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How to Train Your Dog for a Dog Show

Just because you purchase a purebred dog from a reputable breeder does not mean that he will be a champion in the show ring. Each dog breed has a breed standard, which is the ideal by which your breed will be judged. The closer your dog matches to the breed standard, the better chances you will have of winning in the show ring.

Do you think your dog has what it takes to be a show dog? If you can imagine your precious pooch winning a championship, then you can always hire a handler to show your dog for you, but the rewards and experience of handling your own dog may make it worth your while. However, before your dog can trot to success, it needs to be trained for the stage in order to steal the audience.

Teach your dog to “stack,” or stand squarely and still. Some breeds are free stacked, with the handler standing in front of them while the dog watches the handler and stands still and alert. Other breeds are “hand stacked” with each leg manually placed in position while the handler stands or kneels close to them. Figure out which one you need to do and be consistent in training.

Never scold, but be firm. You want the stacking experience to be positive and consistent but not scary for your dog.

Front legs should be facing forward, unless contraindicated for your breed and should be under the shoulder blades. Rear legs should be vertical from the hock down (for most breeds, most notably different is the German Shepherd Dog, who has a distinctive stack).

Work on your dog's expression. You want him to also look alert and happy when he is stacked. Most breeds need to have their attention on the handler and the judge, and have their ears perked and their eyes on your hand or straight ahead. To do this you have two controls: the lead/collar and the bait.

•             The bait is your dog’s treats, and most puppies are started with nibbling on bait while the bait is held at the level where the head and neck are high and correct. As your dog gets used to holding his head here, try pulling the bait away quickly to get his attention and focus on the bait.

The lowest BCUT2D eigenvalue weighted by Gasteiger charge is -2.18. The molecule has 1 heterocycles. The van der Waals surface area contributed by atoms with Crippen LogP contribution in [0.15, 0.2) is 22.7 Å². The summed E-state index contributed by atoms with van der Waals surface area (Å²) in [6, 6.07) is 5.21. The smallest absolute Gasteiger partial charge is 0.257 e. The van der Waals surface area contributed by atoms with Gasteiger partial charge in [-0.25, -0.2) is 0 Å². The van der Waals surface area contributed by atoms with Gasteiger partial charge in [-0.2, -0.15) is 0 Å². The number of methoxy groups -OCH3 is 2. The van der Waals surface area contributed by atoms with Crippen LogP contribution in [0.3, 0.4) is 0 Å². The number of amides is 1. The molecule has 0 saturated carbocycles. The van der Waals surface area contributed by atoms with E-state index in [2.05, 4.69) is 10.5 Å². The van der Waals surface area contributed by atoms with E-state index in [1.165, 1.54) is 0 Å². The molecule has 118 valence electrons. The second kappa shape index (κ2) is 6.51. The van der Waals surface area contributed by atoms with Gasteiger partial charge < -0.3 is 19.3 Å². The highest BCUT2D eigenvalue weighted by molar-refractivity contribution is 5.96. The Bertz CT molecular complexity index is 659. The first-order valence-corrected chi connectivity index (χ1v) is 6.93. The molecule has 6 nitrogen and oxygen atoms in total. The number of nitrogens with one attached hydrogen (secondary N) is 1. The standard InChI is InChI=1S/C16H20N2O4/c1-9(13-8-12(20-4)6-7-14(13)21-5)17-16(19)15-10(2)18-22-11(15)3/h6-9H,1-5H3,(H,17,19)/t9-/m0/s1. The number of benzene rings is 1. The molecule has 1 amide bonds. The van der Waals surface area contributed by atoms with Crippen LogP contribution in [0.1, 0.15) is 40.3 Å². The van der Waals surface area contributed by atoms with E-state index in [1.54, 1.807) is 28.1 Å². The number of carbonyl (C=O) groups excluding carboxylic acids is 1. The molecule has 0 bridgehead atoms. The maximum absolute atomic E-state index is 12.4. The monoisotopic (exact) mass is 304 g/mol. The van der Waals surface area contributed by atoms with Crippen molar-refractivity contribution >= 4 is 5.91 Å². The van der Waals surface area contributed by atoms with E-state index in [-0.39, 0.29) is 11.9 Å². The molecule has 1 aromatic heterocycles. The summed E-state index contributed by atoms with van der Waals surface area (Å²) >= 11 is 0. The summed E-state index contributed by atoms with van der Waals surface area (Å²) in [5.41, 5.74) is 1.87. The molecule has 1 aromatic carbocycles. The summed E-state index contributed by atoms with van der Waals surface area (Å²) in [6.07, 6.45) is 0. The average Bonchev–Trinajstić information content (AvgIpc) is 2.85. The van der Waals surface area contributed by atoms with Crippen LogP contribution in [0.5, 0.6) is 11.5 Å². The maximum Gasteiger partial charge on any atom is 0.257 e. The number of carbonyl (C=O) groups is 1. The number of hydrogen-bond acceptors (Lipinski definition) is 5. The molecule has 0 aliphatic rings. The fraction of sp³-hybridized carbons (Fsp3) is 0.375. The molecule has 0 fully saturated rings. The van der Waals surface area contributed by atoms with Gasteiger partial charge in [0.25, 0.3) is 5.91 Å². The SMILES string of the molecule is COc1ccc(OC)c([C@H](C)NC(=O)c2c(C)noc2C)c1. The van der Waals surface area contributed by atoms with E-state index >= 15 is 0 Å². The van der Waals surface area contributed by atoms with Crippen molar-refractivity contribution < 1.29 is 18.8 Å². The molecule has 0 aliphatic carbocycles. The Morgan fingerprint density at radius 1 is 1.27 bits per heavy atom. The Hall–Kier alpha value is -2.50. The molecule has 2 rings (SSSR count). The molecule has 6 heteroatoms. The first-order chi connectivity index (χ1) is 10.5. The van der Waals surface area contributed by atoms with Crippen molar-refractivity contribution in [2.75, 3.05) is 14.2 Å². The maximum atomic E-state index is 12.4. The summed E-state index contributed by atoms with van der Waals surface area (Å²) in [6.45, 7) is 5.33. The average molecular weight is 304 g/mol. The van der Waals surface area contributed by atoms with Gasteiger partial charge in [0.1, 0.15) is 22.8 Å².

•             Also, as he gets used to focusing on the bait, you can use the collar to help keep his head still, by putting the collar up close behind their ears and holding it up firmly, but not so high as to string him up and stretch his neck up too much.

However, it may be beneficial to attend a local dog show before starting classes so that you can get a general idea of what happens at a show and also to talk to other exhibitors. You may also be able to learn a little more about how your breed is shown to 'its best advantage' by speaking to the dog's breeder.

From time to time ask your friend to play a role of judge: to examine the pup, touch his back, chest, legs, check up his teeth. Remember, when the bite is checked up, only lips are pulled apart and the teeth stay clenched.

At first, it would be enough just to accustom the dog to walk leashed on your left side along a big circle anticlockwise pausing from time to time.

These are all things the dog will need to be used if he’s to be a show dog.

Anyway, remember each dog needs an individual approach.

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Chovatelská stanice boloňských psíků © Luma Tomio 1997 Marie Lupačová

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